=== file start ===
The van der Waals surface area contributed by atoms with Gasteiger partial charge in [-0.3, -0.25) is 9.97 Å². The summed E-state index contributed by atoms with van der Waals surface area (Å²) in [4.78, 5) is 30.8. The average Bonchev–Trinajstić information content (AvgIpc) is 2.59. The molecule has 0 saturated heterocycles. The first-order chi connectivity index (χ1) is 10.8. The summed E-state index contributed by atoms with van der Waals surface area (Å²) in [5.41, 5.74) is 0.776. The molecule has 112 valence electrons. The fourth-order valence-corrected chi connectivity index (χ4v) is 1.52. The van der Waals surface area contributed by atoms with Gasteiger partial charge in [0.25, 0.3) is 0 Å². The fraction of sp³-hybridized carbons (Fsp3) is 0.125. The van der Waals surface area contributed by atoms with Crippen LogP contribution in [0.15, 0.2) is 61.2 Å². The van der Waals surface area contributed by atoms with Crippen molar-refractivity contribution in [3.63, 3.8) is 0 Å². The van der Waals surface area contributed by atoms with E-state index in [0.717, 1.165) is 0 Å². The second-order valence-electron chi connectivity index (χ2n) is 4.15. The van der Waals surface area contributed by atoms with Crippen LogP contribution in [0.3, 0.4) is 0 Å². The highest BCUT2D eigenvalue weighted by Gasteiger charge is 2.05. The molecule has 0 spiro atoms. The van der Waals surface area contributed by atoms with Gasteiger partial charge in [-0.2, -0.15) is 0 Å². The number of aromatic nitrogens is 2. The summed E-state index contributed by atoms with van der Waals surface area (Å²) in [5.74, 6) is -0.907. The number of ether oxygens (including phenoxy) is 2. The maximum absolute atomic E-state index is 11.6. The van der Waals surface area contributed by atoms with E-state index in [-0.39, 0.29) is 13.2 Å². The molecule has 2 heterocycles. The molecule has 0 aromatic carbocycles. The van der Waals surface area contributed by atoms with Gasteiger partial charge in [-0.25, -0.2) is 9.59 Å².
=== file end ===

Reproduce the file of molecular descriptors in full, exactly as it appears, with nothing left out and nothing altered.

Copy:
The van der Waals surface area contributed by atoms with Gasteiger partial charge in [-0.3, -0.25) is 9.97 Å². The summed E-state index contributed by atoms with van der Waals surface area (Å²) in [4.78, 5) is 30.8. The average Bonchev–Trinajstić information content (AvgIpc) is 2.59. The molecule has 0 saturated heterocycles. The first-order chi connectivity index (χ1) is 10.8. The summed E-state index contributed by atoms with van der Waals surface area (Å²) in [5.41, 5.74) is 0.776. The molecule has 112 valence electrons. The fourth-order valence-corrected chi connectivity index (χ4v) is 1.52. The van der Waals surface area contributed by atoms with Gasteiger partial charge in [0.25, 0.3) is 0 Å². The fraction of sp³-hybridized carbons (Fsp3) is 0.125. The van der Waals surface area contributed by atoms with Crippen LogP contribution in [0.15, 0.2) is 61.2 Å². The van der Waals surface area contributed by atoms with Crippen molar-refractivity contribution in [3.63, 3.8) is 0 Å². The van der Waals surface area contributed by atoms with E-state index in [0.717, 1.165) is 0 Å². The second-order valence-electron chi connectivity index (χ2n) is 4.15. The van der Waals surface area contributed by atoms with Crippen LogP contribution in [0.3, 0.4) is 0 Å². The highest BCUT2D eigenvalue weighted by Gasteiger charge is 2.05. The molecule has 0 spiro atoms. The van der Waals surface area contributed by atoms with Gasteiger partial charge in [-0.2, -0.15) is 0 Å². The number of aromatic nitrogens is 2. The summed E-state index contributed by atoms with van der Waals surface area (Å²) in [5.74, 6) is -0.907. The number of ether oxygens (including phenoxy) is 2. The maximum absolute atomic E-state index is 11.6. The van der Waals surface area contributed by atoms with E-state index in [-0.39, 0.29) is 13.2 Å². The molecule has 2 heterocycles. The molecule has 0 aromatic carbocycles. The van der Waals surface area contributed by atoms with Gasteiger partial charge in [-0.25, -0.2) is 9.59 Å².